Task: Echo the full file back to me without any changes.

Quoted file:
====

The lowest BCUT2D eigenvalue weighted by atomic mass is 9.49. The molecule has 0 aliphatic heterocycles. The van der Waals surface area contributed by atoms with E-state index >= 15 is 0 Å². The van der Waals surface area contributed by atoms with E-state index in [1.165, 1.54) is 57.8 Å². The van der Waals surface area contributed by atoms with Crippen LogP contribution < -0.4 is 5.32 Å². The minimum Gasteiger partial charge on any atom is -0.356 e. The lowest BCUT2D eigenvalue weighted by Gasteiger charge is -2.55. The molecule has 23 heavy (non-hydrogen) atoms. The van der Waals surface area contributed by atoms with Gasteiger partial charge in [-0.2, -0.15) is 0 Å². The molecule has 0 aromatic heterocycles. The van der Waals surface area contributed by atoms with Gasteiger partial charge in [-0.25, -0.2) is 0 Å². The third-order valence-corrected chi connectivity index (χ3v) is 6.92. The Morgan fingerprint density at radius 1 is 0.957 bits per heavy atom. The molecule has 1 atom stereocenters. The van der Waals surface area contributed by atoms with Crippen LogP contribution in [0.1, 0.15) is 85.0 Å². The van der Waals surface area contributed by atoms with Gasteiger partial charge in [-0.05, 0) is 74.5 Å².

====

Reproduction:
The lowest BCUT2D eigenvalue weighted by atomic mass is 9.49. The molecule has 0 aliphatic heterocycles. The van der Waals surface area contributed by atoms with E-state index >= 15 is 0 Å². The van der Waals surface area contributed by atoms with E-state index in [1.165, 1.54) is 57.8 Å². The van der Waals surface area contributed by atoms with Crippen LogP contribution < -0.4 is 5.32 Å². The minimum Gasteiger partial charge on any atom is -0.356 e. The lowest BCUT2D eigenvalue weighted by Gasteiger charge is -2.55. The molecule has 23 heavy (non-hydrogen) atoms. The van der Waals surface area contributed by atoms with Gasteiger partial charge in [-0.2, -0.15) is 0 Å². The molecule has 0 aromatic heterocycles. The van der Waals surface area contributed by atoms with Gasteiger partial charge in [-0.25, -0.2) is 0 Å². The third-order valence-corrected chi connectivity index (χ3v) is 6.92. The Morgan fingerprint density at radius 1 is 0.957 bits per heavy atom. The molecule has 1 atom stereocenters. The van der Waals surface area contributed by atoms with Crippen LogP contribution in [0.1, 0.15) is 85.0 Å². The van der Waals surface area contributed by atoms with Gasteiger partial charge in [-0.05, 0) is 74.5 Å².